By Maggie Hua, Lifestyle Columnist
We, human beings, are not unfamiliar with epidemics or pandemics. From smallpox, polio, and malaria, to plague, H1N1 and its variants, our bodies fought for us. We lost, we quarantined, we survived, and we are now here.
It has been quite an interesting couple of years. Did we ever imagine life would turn out this way? March 22, 2020, the date we all remember – Nova Scotia declared a provincial state of emergency. Then, lockdown started, and no, it was not just two weeks as most of us thought it would be. These past two years have been unbearable; however, now that restrictions are easing in Nova Scotia and the weather is getting nicer, we are just happy to have some sort of normalcy. It is all about the balance of life. Looking in the rear-view mirror, many things have happened in the past two years.
First, the stock market crushed; then, toilet paper went out of stock. People wore all kinds of protective gear and face masks to the stores (some were ridiculously funny). “Stay the blazes home” became a thing, followed by social distancing rules; we went crazy on hand sanitizer and the mandatory mask requirement started. Housing prices started to skyrocket, and that was just 2020.
2021, new year new variants. Vaccines were available to the public. Joe Biden became the president of the United States. Prince Phillip passed away. Lockdown did not ease; bars were still closed. Brittany Spears was freed, and we had a new Premier of Nova Scotia.
Historically, as we go through pandemics, we became part of that history. Lots of sad things happened, but a lot of good things happened too. For example, in the mid-19th century, when doctor Snow found the source of the Cholera outbreak, it led to a global effort to improve urban sanitation and protect drinking water from contamination. I always try to view things from a more positive prospective as our brains tend to get stuck and go down a rabbit hole if we focus on the negatives. So, did anything good come out of this pandemic?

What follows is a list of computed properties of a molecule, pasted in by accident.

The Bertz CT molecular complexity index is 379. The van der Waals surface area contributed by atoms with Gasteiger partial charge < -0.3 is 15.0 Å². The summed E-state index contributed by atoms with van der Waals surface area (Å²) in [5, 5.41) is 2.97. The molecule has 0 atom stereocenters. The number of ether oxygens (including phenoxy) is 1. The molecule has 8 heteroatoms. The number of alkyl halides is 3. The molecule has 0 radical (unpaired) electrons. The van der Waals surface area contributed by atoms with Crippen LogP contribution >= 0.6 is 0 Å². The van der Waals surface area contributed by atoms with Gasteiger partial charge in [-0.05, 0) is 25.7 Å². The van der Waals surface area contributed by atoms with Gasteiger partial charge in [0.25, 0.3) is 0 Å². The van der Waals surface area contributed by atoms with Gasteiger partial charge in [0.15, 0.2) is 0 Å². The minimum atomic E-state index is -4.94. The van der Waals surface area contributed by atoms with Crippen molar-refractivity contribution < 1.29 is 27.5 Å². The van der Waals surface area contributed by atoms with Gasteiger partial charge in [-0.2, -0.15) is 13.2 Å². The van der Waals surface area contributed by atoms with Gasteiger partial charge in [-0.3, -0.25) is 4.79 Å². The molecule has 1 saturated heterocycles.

Working from home or the hybrid mode becomes the new way of working for a lot of us which saves time on commute and is cost-efficient. Many people now can live in different parts of the country or live closer with our families in order to spend more time together. Life has slowed down just a little bit, in a way that we appreciate the present moments more. We spent more time with nature. We realized what is more important in life, to each their own.
Our province is investing more than $1.5 billion in healthcare, facilities, and equipment, which is an unprecedented investment in capital spending, most notably the modernization of healthcare facilities. We came to realization of how crucial mental health is which has been long neglected in the past.
Technology has been embraced in new ways. Virtual consultations, Zoom meetings, online learning, curbside pickups, home deliveries, drive throughs, and more. Businesses became more creative and adaptable in this everchanging and disruptive environment.
We have a renewed gratitude to our essential workers and healthcare heroes! We have come together this far by helping one another, our neighbours, our elderly, and in some way, I feel humanity has been restored. People are the society! We have good, generous, kind people in Nova Scotia which makes us who we are. So, let’s keep doing what we are doing, and show the rest of the world who we are! It’s the little things that matter.
Photo by cottonbro: https://www.pexels.com/photo/people-holding-white-paper-with-pandemic-covid19-text-3952234/